Is eating meat good or bad? That depends on who we ask.
Paleolithic enthusiasts say meat is essential to longevity. Vegans will tell us to avoid it at all costs. The World Health Organization (WHO) recently stated processed meat and bacon are carcinogenic, and red meat is most likely as well.
Studies that take a pro- or anti-meat stance often miss the bigger picture. They overlook the sugar and the refined carbs in a typical meat-eaters’ diet, or that most meat eaters consume a highly processed, inflammatory diet.
Admittedly, it would be almost impossible to perform an accurate study about meat. Many studies demonizing meat use subjects who are smokers, drink too much, eat way too much sugar and processed foods, eat very little fruits and veggies, and do not exercise. These are all important but often-overlooked factors about what contributes to disease.
If we look at all the data, about half the studies show meat is a problem; half of them don’t. For the ones who show meat eaters in a whole aren’t a healthy bunch, it’s probably not the meat but smoking, sugar, and sedentary lifestyle that creates heart disease and other problems.
Without sugar and refined carbs and with lots of high-fiber fruits and veggies, meat actually can be a health food, lowering inflammation and improving all of the cardiovascular risk factors like cholesterol, blood pressure, and blood sugar.
Many meat studies also focus on industrially raised meat, which is full of hormones, antibiotics, and pesticides with more inflammatory omega 6 fats from corn and fewer anti-inflammatory omega 3 fats.
Simply put: In the absence of refined sugar and carbs with adequate amounts of omega 3 fats in our diet, grass-fed beef, wild game, and other meats are not a problem. Remember too that a Paleo diet also includes lots of plant foods like fruits, vegetables, and nuts.
Depending on those and other factors, eating meat can become healthy or unhealthy. These six rules can help us make the best choices when we eat meat:
- Choose grass-fed, pasture-raised organic meats. They’re more expensive, but ideally we’ll eat less of them and more plant-based foods.
- Stay away from processed meats like deli meats. These are the meats the WHO are talking about that have proven to cause disease, illness, and cancer.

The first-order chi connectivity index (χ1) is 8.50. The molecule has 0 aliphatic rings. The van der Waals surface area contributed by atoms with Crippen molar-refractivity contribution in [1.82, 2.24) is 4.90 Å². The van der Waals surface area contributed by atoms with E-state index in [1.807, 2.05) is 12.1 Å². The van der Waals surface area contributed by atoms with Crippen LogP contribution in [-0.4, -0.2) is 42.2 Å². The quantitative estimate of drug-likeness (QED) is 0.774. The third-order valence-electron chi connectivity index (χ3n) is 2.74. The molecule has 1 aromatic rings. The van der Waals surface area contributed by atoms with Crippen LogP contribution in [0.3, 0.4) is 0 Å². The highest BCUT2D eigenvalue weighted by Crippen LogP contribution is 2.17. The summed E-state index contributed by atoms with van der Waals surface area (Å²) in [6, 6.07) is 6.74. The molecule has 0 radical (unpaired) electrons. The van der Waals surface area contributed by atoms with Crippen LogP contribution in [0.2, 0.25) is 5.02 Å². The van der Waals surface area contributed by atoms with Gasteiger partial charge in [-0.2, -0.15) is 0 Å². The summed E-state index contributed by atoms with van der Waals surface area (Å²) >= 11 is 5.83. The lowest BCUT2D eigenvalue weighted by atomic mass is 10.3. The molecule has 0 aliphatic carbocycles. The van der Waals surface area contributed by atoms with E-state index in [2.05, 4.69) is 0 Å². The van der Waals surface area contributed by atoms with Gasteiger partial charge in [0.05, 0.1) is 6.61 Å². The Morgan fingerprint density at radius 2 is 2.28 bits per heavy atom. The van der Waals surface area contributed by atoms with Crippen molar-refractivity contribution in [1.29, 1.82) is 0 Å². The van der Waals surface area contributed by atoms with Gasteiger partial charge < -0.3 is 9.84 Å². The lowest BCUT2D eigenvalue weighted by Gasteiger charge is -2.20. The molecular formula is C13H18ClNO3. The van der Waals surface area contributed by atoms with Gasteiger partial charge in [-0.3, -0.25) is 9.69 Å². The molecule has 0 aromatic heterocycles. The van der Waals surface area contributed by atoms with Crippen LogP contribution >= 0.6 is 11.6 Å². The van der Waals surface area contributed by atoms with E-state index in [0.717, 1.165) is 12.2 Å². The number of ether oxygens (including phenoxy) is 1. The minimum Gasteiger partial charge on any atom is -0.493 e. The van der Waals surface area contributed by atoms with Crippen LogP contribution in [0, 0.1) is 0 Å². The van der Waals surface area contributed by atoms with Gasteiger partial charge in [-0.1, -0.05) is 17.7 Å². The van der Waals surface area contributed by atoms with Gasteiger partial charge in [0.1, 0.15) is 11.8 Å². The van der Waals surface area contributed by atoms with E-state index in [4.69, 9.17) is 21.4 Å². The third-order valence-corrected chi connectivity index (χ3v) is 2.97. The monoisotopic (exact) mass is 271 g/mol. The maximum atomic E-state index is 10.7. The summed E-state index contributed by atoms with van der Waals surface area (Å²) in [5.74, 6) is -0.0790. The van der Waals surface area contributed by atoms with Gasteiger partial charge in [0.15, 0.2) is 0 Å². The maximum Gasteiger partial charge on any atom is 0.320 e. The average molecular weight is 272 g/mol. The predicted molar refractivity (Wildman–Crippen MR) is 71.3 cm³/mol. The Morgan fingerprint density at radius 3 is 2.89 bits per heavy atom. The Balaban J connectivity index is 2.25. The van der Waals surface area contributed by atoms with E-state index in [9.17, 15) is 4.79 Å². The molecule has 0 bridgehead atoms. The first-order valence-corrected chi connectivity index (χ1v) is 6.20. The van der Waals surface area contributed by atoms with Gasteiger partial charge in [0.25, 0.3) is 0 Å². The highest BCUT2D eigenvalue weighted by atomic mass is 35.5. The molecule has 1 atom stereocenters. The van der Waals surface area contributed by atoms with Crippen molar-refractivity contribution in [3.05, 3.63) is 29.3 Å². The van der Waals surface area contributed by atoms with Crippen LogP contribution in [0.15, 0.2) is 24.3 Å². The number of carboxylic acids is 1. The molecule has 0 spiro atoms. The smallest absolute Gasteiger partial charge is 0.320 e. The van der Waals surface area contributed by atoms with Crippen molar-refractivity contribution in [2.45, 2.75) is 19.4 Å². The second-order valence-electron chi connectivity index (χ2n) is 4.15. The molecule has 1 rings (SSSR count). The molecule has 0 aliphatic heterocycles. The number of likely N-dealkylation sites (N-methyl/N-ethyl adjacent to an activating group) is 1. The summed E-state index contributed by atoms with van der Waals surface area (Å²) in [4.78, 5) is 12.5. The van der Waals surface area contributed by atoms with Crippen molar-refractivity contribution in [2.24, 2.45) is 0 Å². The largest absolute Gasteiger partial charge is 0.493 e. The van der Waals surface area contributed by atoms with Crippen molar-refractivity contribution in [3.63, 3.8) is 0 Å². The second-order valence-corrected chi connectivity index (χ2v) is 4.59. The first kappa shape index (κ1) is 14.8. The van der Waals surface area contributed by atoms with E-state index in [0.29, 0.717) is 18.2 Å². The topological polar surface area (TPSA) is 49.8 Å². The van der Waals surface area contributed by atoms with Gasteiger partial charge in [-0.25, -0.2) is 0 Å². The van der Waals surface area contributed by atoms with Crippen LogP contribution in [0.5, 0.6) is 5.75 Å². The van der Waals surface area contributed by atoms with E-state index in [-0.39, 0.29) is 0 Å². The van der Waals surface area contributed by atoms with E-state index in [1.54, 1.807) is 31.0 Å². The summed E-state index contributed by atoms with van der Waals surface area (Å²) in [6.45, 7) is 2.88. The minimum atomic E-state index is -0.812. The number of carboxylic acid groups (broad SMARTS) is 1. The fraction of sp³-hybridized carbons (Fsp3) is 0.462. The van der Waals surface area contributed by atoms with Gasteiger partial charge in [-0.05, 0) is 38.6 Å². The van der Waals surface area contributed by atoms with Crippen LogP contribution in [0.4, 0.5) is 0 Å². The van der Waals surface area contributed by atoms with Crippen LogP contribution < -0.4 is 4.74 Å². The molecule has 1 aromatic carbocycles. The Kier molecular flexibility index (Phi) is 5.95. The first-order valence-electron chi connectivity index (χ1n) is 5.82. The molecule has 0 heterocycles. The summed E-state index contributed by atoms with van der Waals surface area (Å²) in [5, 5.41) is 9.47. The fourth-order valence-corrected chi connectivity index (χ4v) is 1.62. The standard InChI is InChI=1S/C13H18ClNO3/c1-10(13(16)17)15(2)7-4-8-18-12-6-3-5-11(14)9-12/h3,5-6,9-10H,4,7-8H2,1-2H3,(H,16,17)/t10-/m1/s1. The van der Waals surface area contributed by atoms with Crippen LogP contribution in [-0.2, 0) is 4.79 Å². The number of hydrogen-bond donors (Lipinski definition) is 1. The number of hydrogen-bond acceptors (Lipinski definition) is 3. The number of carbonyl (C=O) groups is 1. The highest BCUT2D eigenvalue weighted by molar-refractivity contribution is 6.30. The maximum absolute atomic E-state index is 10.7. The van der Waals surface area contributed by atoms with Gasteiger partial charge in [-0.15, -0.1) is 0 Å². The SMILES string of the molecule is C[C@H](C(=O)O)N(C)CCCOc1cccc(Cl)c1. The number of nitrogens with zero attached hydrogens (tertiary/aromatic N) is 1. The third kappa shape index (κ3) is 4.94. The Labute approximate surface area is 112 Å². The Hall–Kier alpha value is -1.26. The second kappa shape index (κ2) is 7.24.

- The way we prepare meats is an important factor to keep in mind. High-temperature cooking like grilling, frying, smoking, or charring actually causes problems. It also happens when we cook fish or chicken that way. All of this leads to the production of compounds called polycyclic-aromatic-hydro-carbons (PEHs) and heterocyclic amines (HCAs), which studies show cause cancer in animal models. Changing our cooking methods can reduce our exposure to these toxic compounds. The same rule applies to grains and veggies—cooking these foods too high-temperature can cause the same problems.
- Focus on lower-temperature cooking for meat and veggies including baked, roasted, poached, and stewed.
- Focus mostly on vegetables. Fill a plate with at least 75 percent phytonutrient-rich, colorful, non-starchy veggies and use meat as a condiment or a “condi-meat.”
- Consider combining the best traits of Paleo and vegan, which I’ve called “Pegan.” Learn more about that hybrid diet here.
I’ve gone more in-depth about meat and choosing the right fats in my new book Eat Fat, Get Thin, which can be ordered here.
In what I believe will become the pivotal book about dietary fat, I provide a full run-down on what foods to avoid, what foods to embrace, and how to prepare them. I’ll show how a properly designed diet rich in dietary fats can make us lean and healthy.
Have you become more aware about choosing higher-quality meats like grass-fed beef, pastured chicken, and wild-caught fish? Share what you’ve learned below or on my Facebook page.
Author: Dr. Mark Hyman
Editor: Emily Bartran
Photo: Benjamin Faust/Unsplash